Rep. Peter Welch has joined 36 House members in challenging controversial provisions — namely, those that would allow the military to indefinitely detain U.S. citizens suspected of being terrorists — contained in the National Defense Authorization Act (NDAA).
The proposed legislation, argue Welch and others, "authorizes indefinite military detention of suspected terrorists without protecting U.S. citizens’ right to trial."
Hey, what's a little indefinite detention between friends?
A letter was recently submitted to the House and Senate conferees (see full text below) in an attempt to turn back some of the bill's most egregious violations of constitutional rights, Welch said.
"My preference would be to go with existing law and not have more legislation that curtails or confuses constitutional rights," Welch told Seven Days. However, the congressman noted that many of his fellow House members are adhering to the old whatever-Defense-wants mantra.
"This is part of an ongoing and contentious and serious debate on both sides," added Welch, "between those who are arguing for more arrest latitude and those who would like to see an adherence to constitutional liberty. This has been an ongoing debate since 9/11."
Welch is hopeful that Congress can re-address the detention provisions in separate legislation if the worst of this bill's constitutional impacts can't be undone before they adjourn for the holidays.
Early indications suggest that the more constitutionally questionable language may be removed or toned down, Welch said. "If that's the case, then I'm glad to hear the committee heard our concerns."
A final vote on the conference committee version of the bill could come this week.
The NDAA passed the House by a 322-96 margin earlier this year and passed the Senate by a 93-7 tally earlier this month. Welch voted against the House bill; Sen. Bernie Sanders (I-VT) voted against the Senate version.
Sen. Patrick Leahy (D-VT) voted in favor of the bill, said spokesman David Carle, because it includes funding for U.S. military and National Guard, plus key amendments authored by Leahy: One eliminates a provision that would have kept some health and safety information at Department of Defense facilities from being released publicly via the Freedom of Information Act, and another elevates the National Guard to be represented among the Joint Chiefs of Staff.
Leahy, however, fought to strip the bill of the detention provisions, but those efforts failed. A last-minute provision was added that gives the president the authority to waive the detention provision, but doesn't ban it. The Senate Judiciary Committee was never consulted about the detention provisions, nor was the Senate Intelligence Committee.
In mid-November, Leahy and Sen. Dianne Feinstein (D-CA) led the charge in the Senate, urging their colleagues to drop the detention provision.
"We concur with the Administration’s view that mandatory military custody is 'undue and dangerous,' and that these provisions would 'severely and recklessly undermine' our nation’s counterterrorism efforts," the pair wrote with other colleagues to Senate Majority Leader Harry Reid (D-NV).
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Below is the full text of the letter signed by Rep. Peter Welch (D-VT), along with 36 other House members, and delivered to members of the House and Senate conference committee:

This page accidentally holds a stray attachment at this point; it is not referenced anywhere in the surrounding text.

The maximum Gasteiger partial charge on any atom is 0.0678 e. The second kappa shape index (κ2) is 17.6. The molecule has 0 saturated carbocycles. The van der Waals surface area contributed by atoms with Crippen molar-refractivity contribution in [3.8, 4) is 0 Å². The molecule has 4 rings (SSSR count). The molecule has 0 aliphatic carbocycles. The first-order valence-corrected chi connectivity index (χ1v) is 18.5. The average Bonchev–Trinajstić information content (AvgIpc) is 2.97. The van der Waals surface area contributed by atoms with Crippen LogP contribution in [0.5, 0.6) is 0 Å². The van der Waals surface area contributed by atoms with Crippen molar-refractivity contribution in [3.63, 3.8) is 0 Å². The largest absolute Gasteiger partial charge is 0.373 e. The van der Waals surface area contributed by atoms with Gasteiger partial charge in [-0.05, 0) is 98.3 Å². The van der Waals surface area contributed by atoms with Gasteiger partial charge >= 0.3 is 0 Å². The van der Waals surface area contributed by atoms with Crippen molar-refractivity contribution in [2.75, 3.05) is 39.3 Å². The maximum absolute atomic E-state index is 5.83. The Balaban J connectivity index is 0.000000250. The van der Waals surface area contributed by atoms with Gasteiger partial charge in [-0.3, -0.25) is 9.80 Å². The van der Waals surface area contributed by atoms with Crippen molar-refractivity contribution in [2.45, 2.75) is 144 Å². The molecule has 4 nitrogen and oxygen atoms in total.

We write to raise serious concerns regarding three sections of the Fiscal Year 2012 National Defense Authorization Act (NDAA).
The House-passed version of the NDAA, H.R. 1540, contains Section 1034, an expansive authorization for detention of and use of military force against broadly defined adversaries substantially exceeding the scope of such authorizations already in law. The expanded authority has no geographical limits, provides authority for open-ended armed conflict, and is unacceptably broad. We strongly object to the inclusion of this language in the final authorizing bill.
The Senate-passed version of the NDAA, S. 1867, contains Section 1031, which authorizes indefinite military detention of suspected terrorists without protecting U.S. citizens’ right to trial. We are deeply concerned that this provision could undermine the Fourth, Fifth, Sixth, Seventh, and Eighth amendment rights of U.S. citizens who might be subjects of detention or prosecution by the military.
Furthermore, Section 1032 of S. 1867 would require that suspected foreign terrorists be taken into custody by the military instead of civilian law enforcement authorities. This would deny civilian law enforcement authorities the flexibility necessary to conduct effective counterterrorism operations. Respected bipartisan members of the national security community — including the Secretary of Defense, the Director of National Intelligence, the Director of the Federal Bureau of Investigation, the Director of the Central Intelligence Agency, and the head of the Justice Department's National Security Division — oppose this provision. We also strongly oppose its inclusion in the NDAA.
As you know, President Barack Obama has issued a veto threat because of these provisions. We urge you to make appropriate changes so that Congress can provide essential resources to our armed forces while ensuring we have the flexibility to confront terrorism as effectively as possible.
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